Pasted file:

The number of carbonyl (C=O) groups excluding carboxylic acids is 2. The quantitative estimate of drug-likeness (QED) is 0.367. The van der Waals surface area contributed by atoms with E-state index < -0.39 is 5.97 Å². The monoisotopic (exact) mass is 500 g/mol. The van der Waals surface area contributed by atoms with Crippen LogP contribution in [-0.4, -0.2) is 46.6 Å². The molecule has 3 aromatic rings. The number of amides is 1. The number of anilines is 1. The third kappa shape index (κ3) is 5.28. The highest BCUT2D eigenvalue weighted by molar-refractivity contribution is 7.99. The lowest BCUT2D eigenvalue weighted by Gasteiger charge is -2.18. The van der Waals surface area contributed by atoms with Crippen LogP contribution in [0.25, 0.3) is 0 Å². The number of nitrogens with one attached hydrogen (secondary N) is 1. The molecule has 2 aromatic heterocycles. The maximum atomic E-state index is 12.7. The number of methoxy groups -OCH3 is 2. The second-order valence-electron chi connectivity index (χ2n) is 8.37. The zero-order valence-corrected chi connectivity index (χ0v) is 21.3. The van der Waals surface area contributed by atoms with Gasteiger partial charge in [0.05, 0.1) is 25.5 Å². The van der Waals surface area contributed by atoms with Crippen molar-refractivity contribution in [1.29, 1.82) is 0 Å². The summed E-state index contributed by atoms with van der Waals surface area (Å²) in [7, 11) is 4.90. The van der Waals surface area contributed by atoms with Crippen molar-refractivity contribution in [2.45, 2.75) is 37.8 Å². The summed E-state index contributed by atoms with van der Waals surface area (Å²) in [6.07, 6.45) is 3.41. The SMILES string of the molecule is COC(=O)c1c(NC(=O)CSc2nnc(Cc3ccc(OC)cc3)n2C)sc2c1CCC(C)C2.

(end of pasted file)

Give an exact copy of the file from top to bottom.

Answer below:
The number of carbonyl (C=O) groups excluding carboxylic acids is 2. The quantitative estimate of drug-likeness (QED) is 0.367. The van der Waals surface area contributed by atoms with E-state index < -0.39 is 5.97 Å². The monoisotopic (exact) mass is 500 g/mol. The van der Waals surface area contributed by atoms with Crippen LogP contribution in [-0.4, -0.2) is 46.6 Å². The molecule has 3 aromatic rings. The number of amides is 1. The number of anilines is 1. The third kappa shape index (κ3) is 5.28. The highest BCUT2D eigenvalue weighted by molar-refractivity contribution is 7.99. The lowest BCUT2D eigenvalue weighted by Gasteiger charge is -2.18. The van der Waals surface area contributed by atoms with Crippen LogP contribution in [0.25, 0.3) is 0 Å². The number of nitrogens with one attached hydrogen (secondary N) is 1. The molecule has 2 aromatic heterocycles. The maximum atomic E-state index is 12.7. The number of methoxy groups -OCH3 is 2. The second-order valence-electron chi connectivity index (χ2n) is 8.37. The zero-order valence-corrected chi connectivity index (χ0v) is 21.3. The van der Waals surface area contributed by atoms with Gasteiger partial charge in [0.05, 0.1) is 25.5 Å². The van der Waals surface area contributed by atoms with Crippen molar-refractivity contribution in [1.29, 1.82) is 0 Å². The summed E-state index contributed by atoms with van der Waals surface area (Å²) in [7, 11) is 4.90. The van der Waals surface area contributed by atoms with Crippen molar-refractivity contribution in [2.45, 2.75) is 37.8 Å². The summed E-state index contributed by atoms with van der Waals surface area (Å²) in [6.07, 6.45) is 3.41. The SMILES string of the molecule is COC(=O)c1c(NC(=O)CSc2nnc(Cc3ccc(OC)cc3)n2C)sc2c1CCC(C)C2.